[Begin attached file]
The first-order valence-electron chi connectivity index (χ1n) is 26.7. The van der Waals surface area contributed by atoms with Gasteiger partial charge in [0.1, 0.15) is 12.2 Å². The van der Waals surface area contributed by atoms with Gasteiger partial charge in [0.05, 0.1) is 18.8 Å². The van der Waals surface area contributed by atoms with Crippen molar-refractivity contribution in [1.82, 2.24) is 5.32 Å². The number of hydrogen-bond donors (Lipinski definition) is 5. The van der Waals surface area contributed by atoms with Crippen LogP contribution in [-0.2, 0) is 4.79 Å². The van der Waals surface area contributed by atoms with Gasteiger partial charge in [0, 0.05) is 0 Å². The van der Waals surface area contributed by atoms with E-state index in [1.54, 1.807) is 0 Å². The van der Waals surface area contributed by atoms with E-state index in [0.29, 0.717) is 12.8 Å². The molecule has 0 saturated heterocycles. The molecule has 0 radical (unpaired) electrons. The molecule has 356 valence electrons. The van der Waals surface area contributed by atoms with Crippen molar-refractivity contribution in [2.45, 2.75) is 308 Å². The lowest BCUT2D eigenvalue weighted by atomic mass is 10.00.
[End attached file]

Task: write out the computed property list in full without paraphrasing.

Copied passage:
The first-order valence-electron chi connectivity index (χ1n) is 26.7. The van der Waals surface area contributed by atoms with Gasteiger partial charge in [0.1, 0.15) is 12.2 Å². The van der Waals surface area contributed by atoms with Gasteiger partial charge in [0.05, 0.1) is 18.8 Å². The van der Waals surface area contributed by atoms with Crippen molar-refractivity contribution in [1.82, 2.24) is 5.32 Å². The number of hydrogen-bond donors (Lipinski definition) is 5. The van der Waals surface area contributed by atoms with Crippen LogP contribution in [-0.2, 0) is 4.79 Å². The van der Waals surface area contributed by atoms with Gasteiger partial charge in [0, 0.05) is 0 Å². The van der Waals surface area contributed by atoms with E-state index in [1.54, 1.807) is 0 Å². The van der Waals surface area contributed by atoms with E-state index in [0.29, 0.717) is 12.8 Å². The molecule has 0 saturated heterocycles. The molecule has 0 radical (unpaired) electrons. The molecule has 356 valence electrons. The van der Waals surface area contributed by atoms with Crippen molar-refractivity contribution in [2.45, 2.75) is 308 Å². The lowest BCUT2D eigenvalue weighted by atomic mass is 10.00.